22 Sep How Europe’s rules for clinical trials are changing
The new European clinical trial regulations are a great opportunity for CROs and companies involved in clinical research. Our medical translation agency wants to share with you how the new Clinical Trials Information System will help centralise processes and streamline studies.
Excellence in clinical trials
One of the main objectives of the European regulations on clinical trials is achieving excellence in this type of work. Indeed, this can be the foundation for a strong biomedical research ecosystem, which will also boost basic and pre-clinical research and help European countries become leaders in medical research.
Specifically, the new Clinical Trials Information System harmonises the processes for the submission, assessment and monitoring of clinical trials. The aim? To speed up these studies and, as a result, to get new, effective and safe medicines more quickly to the people who need them.
Thanks to this procedure, clinical trial sponsors will now be able to apply for authorisation for a trial simultaneously in all EU countries. They will have to do this through a single application that results in submissions to the competent national authorities, ethics committees and public registration of the clinical trial.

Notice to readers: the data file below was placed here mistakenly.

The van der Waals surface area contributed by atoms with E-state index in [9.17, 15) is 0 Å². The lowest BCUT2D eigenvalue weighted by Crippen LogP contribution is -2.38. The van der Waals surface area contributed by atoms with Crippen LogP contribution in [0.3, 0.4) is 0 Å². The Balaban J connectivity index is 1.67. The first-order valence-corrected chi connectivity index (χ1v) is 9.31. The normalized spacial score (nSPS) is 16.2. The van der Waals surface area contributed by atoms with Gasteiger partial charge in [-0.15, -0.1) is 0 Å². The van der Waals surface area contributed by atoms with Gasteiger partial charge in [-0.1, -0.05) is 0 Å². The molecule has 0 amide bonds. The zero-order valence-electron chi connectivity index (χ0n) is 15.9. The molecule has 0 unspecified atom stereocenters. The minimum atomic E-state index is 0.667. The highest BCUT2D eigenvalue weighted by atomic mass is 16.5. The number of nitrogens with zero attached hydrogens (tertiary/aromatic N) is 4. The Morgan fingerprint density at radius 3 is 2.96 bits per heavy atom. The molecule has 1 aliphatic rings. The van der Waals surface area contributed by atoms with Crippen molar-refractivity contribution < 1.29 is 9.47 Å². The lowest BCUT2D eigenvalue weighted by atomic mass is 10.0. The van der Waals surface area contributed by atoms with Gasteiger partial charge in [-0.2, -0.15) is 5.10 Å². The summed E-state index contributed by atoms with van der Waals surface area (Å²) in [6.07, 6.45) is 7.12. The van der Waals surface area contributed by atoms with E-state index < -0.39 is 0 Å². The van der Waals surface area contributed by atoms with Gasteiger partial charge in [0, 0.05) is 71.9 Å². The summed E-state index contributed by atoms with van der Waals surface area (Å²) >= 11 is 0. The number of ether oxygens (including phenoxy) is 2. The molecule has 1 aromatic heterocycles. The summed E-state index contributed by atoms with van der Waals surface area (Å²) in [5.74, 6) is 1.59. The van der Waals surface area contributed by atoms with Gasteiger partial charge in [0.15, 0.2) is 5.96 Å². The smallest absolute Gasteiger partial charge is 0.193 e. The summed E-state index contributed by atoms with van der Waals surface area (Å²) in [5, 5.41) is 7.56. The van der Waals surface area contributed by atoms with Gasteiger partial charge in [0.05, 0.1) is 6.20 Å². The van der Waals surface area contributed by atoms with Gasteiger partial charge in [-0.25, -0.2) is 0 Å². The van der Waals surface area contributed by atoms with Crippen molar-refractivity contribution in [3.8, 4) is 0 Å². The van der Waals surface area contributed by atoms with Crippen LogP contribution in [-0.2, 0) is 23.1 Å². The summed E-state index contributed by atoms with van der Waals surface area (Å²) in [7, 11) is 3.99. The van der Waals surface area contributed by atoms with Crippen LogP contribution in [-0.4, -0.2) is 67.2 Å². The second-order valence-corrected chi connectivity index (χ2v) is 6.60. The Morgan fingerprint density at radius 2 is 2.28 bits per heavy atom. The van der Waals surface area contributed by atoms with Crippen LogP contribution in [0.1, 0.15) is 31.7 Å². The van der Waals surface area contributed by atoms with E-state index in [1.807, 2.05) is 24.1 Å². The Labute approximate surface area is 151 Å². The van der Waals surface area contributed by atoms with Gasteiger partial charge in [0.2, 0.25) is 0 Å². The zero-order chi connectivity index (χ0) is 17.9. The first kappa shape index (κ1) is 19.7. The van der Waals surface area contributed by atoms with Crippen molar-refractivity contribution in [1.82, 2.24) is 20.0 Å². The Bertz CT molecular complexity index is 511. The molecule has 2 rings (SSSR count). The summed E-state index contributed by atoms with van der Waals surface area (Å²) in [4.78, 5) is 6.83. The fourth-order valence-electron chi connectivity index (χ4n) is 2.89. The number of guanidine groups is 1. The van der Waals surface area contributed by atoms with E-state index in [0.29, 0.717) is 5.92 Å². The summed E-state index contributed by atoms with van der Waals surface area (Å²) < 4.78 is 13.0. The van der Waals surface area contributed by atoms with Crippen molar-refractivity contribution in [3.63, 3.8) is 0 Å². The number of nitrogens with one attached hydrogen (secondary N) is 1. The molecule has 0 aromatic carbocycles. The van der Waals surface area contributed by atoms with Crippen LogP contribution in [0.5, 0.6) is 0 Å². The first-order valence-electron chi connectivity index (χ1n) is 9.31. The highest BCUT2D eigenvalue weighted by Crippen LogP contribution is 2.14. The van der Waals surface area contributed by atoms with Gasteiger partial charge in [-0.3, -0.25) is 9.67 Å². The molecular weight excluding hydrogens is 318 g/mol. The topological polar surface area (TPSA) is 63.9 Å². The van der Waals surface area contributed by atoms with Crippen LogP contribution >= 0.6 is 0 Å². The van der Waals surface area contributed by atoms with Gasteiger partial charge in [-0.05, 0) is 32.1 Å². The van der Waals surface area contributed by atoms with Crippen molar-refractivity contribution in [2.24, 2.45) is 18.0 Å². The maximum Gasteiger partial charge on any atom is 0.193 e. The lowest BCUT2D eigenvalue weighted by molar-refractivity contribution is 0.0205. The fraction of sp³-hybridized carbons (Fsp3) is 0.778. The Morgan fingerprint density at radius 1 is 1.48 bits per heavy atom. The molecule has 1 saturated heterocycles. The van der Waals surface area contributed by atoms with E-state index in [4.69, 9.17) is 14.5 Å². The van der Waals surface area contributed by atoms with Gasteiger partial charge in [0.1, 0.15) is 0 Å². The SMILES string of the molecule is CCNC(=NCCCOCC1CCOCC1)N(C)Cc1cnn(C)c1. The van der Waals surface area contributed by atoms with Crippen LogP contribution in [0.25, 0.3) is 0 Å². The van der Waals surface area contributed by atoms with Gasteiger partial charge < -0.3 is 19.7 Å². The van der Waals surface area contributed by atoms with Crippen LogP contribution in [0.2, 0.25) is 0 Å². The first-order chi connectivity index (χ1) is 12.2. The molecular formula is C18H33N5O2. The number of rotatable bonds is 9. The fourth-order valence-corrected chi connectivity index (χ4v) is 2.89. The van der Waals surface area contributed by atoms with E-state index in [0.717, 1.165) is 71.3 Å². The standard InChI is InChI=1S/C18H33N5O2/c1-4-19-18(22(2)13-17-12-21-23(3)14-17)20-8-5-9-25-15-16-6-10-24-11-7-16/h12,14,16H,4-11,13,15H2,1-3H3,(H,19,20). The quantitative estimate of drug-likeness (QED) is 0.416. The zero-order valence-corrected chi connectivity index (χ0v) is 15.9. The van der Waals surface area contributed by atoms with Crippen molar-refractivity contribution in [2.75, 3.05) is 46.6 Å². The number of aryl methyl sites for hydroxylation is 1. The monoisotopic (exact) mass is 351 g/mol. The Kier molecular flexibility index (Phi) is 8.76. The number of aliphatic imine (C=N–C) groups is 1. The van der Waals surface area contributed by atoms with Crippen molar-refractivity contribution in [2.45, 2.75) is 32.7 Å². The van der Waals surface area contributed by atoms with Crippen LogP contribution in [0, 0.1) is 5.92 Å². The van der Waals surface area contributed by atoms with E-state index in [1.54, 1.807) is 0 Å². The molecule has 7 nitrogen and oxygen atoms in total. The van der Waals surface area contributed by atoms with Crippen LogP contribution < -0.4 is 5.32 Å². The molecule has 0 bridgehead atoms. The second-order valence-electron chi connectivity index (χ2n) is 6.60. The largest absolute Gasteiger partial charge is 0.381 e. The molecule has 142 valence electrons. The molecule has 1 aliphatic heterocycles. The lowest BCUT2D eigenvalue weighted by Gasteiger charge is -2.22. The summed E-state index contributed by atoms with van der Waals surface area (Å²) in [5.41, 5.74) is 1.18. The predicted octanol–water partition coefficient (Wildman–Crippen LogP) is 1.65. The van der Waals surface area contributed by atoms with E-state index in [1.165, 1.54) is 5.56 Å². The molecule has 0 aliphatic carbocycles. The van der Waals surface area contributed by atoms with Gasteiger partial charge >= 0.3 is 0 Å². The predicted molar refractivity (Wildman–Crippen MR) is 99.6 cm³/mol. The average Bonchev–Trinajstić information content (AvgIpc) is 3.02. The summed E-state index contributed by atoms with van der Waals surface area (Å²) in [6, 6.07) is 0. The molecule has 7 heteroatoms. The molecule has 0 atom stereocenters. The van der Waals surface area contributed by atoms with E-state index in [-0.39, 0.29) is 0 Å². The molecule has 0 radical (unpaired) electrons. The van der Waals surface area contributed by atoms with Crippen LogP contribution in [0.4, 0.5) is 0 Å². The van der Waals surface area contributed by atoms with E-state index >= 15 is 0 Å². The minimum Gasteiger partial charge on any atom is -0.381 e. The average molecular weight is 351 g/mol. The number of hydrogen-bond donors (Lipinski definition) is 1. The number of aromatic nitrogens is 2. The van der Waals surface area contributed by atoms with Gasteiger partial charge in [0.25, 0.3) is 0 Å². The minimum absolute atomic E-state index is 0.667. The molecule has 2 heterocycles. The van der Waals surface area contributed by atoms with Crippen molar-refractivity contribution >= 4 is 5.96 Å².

Use of a centralised platform
The European Medicines Agency (EMA) has requested that clinical trial applications be submitted through this system now. However, there is a timeframe to adapt to the new system. As of 31 January 2023, clinical research companies will have to use the new central platform. All study information will have to be fully transferred to this system by 2025.
Clinical trials not only offer new hope for patients, but also have very positive financial consequences for the healthcare system. They attract funding from the sponsoring pharmaceutical companies which goes to the participating hospitals, both public and private, and they are the leading source of private income for these centres. In addition, they improve the reputation, experience and knowledge of the healthcare professionals involved in running them, placing them at the cutting edge of science, which they can then apply in their healthcare work. If in addition we consider the process of medical translation to disseminate research advances, the result is spectacular.